Opening reception: Thursday 8 March from 18:00 to 21:00 The Story of the Rubber Tree is an ongoing project that examines the histories of Beirut’s abandoned houses, frequently re-inhabited and invaded
Opening reception: Thursday 8 March from 18:00 to 21:00
The Story of the Rubber Tree is an ongoing project that examines the histories of Beirut’s abandoned houses, frequently re-inhabited and invaded by rubber trees. Once planted to provide shade in urban gardens, rubber trees now grow wild in the absence of people to manage them, undermining the foundations of the houses they occupy. Abed Al Kadiri’s new painting, sculpture, and video works trace the complex familial narratives and memories embedded in such spaces, taking the tree as witness to their histories.
Consciously unfolding as chapters in a narrative, Al Kadiri reflects on the social, economic, and physical transformations that Beirut has undergone in the last century, through the prism of a single family’s home.
The Blacksmith and the Rubber Tree (2017-18), is a triptych of large-scale paintings that interweave moments of utopia, labor, and isolation. The structure of the storybook is the architecture for intermittent interaction between the blacksmith, his house, and the rubber tree in his garden. Though Al Kadiri works predominantly in painting, his use of pencil and graphite reflects the provisional nature of such stories, and the suspension of time.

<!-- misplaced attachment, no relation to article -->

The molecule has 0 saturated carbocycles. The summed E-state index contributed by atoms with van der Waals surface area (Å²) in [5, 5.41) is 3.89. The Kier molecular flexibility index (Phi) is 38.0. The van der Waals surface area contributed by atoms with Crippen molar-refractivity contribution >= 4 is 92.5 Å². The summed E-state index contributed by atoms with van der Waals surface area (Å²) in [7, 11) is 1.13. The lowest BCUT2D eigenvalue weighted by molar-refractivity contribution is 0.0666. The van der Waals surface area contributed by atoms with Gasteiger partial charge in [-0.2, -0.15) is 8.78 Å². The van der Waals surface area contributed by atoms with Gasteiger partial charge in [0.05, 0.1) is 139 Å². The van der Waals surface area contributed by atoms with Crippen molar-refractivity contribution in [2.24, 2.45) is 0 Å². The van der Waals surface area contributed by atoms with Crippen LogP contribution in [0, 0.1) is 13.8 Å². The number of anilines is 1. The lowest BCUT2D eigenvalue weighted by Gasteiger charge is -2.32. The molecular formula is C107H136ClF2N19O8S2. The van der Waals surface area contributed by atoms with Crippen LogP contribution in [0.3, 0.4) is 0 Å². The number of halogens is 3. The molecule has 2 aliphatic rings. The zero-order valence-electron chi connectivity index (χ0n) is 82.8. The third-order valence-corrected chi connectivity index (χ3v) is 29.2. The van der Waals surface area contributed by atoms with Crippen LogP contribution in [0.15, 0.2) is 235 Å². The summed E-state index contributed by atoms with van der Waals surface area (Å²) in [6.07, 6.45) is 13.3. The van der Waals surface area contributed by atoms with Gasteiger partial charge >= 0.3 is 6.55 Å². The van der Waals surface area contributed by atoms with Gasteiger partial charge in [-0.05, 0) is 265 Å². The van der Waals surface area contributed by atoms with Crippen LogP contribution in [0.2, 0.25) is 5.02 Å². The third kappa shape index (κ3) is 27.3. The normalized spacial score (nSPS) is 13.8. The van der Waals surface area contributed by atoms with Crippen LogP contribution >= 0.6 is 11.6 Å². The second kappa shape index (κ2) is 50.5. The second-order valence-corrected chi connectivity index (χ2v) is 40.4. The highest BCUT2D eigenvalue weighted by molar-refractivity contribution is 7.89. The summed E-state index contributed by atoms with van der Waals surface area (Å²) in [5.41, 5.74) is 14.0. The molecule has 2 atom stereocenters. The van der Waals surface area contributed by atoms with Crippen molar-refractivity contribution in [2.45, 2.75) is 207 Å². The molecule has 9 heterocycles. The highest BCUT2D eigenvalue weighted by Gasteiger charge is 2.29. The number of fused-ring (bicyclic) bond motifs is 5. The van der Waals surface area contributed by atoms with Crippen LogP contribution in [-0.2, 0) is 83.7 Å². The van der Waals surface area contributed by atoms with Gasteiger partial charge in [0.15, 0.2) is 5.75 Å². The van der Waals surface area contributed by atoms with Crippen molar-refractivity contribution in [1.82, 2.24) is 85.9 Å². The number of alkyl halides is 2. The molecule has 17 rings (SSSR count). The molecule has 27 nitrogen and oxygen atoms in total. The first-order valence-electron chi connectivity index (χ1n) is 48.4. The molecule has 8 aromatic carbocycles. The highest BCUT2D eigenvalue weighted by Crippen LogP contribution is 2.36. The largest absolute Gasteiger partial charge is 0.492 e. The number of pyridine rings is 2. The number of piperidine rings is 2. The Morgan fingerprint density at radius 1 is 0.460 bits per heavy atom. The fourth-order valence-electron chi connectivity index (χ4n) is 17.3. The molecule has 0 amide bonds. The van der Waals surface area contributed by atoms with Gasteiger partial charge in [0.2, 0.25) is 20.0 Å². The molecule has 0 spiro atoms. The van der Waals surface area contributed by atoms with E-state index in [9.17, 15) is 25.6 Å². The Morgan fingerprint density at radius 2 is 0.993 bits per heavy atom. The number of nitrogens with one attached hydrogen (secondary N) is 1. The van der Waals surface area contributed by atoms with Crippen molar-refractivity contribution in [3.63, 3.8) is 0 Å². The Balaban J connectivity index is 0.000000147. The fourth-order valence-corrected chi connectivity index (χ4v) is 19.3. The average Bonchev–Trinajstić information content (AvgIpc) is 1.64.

The installation, In Dreams: Branch is the Brother (2017-18), comprises of a sculpture cast in bronze, directly from the fragments of five rubber trees gathered from five different houses across Beirut. The rubber chair is a replica of the original metal chair found in the blacksmith’s house. The work reflects on the branch and the tree as symbols for the familial, connection, and the personal; their material mirrors the work of the blacksmith himself.
Al Kadiri’s broader practice examines thematics of violence, cultural heritage, migration, and belonging; The Story of the Rubber Tree explores the changes wrought on Beirut’s urban and personal fabrics, and the tree’s ability to address intimate shared histories.
March 1 (Thursday) - June 4 (Monday)
Sursock Museum, Greek Orthodox Archbishopric Street, Ashrafieh 2071 5509, Beirut, Lebanon